Search - John McLaughlin and the 4th Dimension :: To The One

To The One
John McLaughlin and the 4th Dimension
To The One
Genres: Jazz, Pop
 
  •  Track Listings (6) - Disc #1

With his new album To The One, iconic guitarist, composer and 2010 Grammy Winner John McLaughlin looks backwards and forwards simultaneously. The six original songs are hauntingly evocative - with roiling rhythmic swells, ...  more »

      
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CD Details

All Artists: John McLaughlin and the 4th Dimension
Title: To The One
Members Wishing: 5
Total Copies: 0
Label: Abstract Logix
Original Release Date: 1/1/2010
Re-Release Date: 4/20/2010
Genres: Jazz, Pop
Style: Jazz Fusion
Number of Discs: 1
SwapaCD Credits: 1
UPC: 700261290829

Synopsis

Product Description
With his new album To The One, iconic guitarist, composer and 2010 Grammy Winner John McLaughlin looks backwards and forwards simultaneously. The six original songs are hauntingly evocative - with roiling rhythmic swells, modal expanses, and telepathic group interaction echoing the profound influence of John Coltrane's 1965 spiritual jazz masterpiece A Love Supreme. The music of To The One was set down in the studio with very few overdubs, by McLaughlin's current performing outfit, the Fourth Dimension: Gary Husband (keyboards, drums), Etienne M'Bappe (electric bass), and Mark Mondesir (drums). Compositional devices clearly inspired by Coltrane are fused with elements of McLaughlin's own multifaceted approach, all delivered with a group empathy and shared vision that harkens back to Coltrane's fearless mid-'60s quartet of Elvin Jones, McCoy Tyner, and Jimmy Garrison. The effect of Jones' kaleidoscopic approach to rhythm and drumming is especially felt, brilliantly recast and explored via McLaughlin's gift for complex metrical structures.

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CD Reviews

Another gem from the guitar master
Bodhi Heeren | Copenhagen | 04/20/2010
(5 out of 5 stars)

"Hailed as a tribute to one of John McLaughlin's biggest heroes, the illustrious John Coltrane, this rather short album (40 min.s)is slightly more jazzy than its predecessor, the excellent "Floating Point".

Recorded with his present band 4th. Dimension it features Mark Mondesir on drums, while the versatile Gary Husband (Allan Holdsworth, Jack Bruce, Robin Trower)shines on keys and drums. With a new stellar bassplayer Etienne M'Bappe, taking over from Hadrien Feraud and Dominique di Piazza, and doing so in finest style.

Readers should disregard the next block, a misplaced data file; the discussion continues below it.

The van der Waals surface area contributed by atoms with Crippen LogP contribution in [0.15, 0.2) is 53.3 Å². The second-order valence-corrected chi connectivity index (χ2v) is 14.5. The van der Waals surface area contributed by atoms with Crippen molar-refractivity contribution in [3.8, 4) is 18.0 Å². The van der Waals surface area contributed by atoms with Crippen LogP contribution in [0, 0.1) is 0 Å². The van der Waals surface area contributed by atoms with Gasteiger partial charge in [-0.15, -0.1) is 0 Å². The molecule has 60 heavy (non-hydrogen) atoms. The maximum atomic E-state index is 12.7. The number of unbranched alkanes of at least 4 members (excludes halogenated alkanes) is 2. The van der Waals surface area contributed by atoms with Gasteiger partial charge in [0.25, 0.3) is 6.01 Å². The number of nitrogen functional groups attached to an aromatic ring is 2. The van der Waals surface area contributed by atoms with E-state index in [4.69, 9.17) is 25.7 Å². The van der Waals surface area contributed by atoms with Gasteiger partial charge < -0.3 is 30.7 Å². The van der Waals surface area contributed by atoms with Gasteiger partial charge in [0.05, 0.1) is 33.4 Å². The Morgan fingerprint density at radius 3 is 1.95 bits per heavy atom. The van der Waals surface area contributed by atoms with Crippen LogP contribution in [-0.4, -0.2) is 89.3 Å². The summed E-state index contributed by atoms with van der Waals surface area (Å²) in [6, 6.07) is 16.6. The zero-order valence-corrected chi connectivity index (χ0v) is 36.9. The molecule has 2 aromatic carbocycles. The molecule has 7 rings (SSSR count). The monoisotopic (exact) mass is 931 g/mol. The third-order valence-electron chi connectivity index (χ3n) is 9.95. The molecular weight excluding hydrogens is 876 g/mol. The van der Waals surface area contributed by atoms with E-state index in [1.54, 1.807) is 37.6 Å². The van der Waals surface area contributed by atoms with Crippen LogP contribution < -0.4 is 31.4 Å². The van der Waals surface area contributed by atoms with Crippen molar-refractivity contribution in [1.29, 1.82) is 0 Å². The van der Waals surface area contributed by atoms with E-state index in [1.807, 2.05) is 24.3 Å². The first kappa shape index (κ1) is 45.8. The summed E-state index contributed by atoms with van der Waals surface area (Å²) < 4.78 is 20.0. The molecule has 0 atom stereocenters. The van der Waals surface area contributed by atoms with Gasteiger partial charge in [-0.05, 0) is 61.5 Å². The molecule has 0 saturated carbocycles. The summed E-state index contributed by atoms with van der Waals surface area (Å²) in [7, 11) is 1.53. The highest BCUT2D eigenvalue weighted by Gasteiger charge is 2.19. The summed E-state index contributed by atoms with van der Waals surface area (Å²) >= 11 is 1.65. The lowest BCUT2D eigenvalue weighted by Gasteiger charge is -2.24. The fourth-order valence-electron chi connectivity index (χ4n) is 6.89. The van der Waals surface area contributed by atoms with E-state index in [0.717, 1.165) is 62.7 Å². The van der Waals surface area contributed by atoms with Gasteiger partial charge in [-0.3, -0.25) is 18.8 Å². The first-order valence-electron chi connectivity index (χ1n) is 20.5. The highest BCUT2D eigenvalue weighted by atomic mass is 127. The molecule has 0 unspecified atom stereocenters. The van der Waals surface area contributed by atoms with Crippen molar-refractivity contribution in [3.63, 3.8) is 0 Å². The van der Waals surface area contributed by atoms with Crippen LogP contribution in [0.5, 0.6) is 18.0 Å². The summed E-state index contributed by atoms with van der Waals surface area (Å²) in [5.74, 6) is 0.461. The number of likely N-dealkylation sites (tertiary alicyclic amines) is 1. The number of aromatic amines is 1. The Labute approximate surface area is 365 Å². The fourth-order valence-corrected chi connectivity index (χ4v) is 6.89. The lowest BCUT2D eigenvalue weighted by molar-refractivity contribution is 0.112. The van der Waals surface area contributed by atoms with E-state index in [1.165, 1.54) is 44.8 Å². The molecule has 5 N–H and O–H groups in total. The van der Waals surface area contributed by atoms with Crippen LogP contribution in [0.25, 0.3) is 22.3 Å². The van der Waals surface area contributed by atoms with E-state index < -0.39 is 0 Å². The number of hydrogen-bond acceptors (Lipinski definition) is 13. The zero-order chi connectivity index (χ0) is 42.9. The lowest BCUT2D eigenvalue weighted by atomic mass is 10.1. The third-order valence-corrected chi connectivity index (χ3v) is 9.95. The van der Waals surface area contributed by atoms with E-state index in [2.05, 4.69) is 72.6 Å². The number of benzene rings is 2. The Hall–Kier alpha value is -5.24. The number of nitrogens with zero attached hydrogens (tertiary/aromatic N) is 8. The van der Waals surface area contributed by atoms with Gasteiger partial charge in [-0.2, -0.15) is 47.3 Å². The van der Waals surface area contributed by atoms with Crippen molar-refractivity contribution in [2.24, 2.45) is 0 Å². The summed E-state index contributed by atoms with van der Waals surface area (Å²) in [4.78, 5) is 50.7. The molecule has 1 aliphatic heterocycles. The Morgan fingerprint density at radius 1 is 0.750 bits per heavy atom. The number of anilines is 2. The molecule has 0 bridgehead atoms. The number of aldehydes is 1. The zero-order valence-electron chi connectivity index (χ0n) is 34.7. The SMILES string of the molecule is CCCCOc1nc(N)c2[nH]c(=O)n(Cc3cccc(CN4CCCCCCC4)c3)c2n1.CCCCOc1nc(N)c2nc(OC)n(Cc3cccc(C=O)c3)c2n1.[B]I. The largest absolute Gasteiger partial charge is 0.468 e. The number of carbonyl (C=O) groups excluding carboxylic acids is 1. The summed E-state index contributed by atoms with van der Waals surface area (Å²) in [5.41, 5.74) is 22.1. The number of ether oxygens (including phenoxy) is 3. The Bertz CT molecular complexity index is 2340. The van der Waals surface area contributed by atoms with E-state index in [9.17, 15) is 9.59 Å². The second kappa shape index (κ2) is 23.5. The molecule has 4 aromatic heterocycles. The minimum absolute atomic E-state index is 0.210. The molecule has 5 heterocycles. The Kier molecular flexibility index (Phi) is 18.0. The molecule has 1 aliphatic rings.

Lots of fine interplay and fine soloes, the record brimming with inspiration, good chemistry and mutual respect amongst the musicians.

The compositions might not be the most poignant ever from John's creative mind, though the title track is another of those hauntingly beautiful Mclaughlin ballads. Anyway this brilliant release shows that he - like his friend Jeff Beck - just keeps getting better and better. Still dazzling virtuosity, still a deep spiritual undercurrent that certainly can bring Coltrane to mind.
"
Greatness Sinks in Slowly
Walton | New Mexico United States | 04/30/2010
(5 out of 5 stars)

"It took me several listenings to really appreciate this one from the master, John Mclaughlin. Innovation abounds in what could be his best effort since the Mahavishnu Orchestra's Birds of Fire in 1973. In some ways the music is reminiscent of recent works Floating Point and Industrial Zen, but there is an originality and depth of emotion present in To The One that I have not felt in Mclaughlin's music since the first Shakti album came out in the mid-70s. If there is such a thing as spiritual channeling, John Mclaughlin has found the link to John Coltrane. Bravo to the greatest guitarist known to me!"
Mclaughlin still has "it"
lee morgan | NYC, NY United States | 05/25/2010
(5 out of 5 stars)

"While not necessarily charting new territory with this release, there's a concise, finely honed quality to his playing and to the arrangements that provide a clarity to John's music that transcends mere licks or streams of notes tossed off at high velocity. His adept grasp of the digital studio and the Mac-based nuances of recording in this "new" era provide a sonic landscape that is as clean as the one Manfred Eicher has created for ECM but not nearly as dry or airless. His compositions with this band (4th dimension) have become true vehicles for his sound and ensemble playing. While we all probably have our favorite McLaughlin ensembles (from Shakti to the trios to the band w Joey D and Elvin Jones to Mahavishnu), this one is worth noting and well worth owning."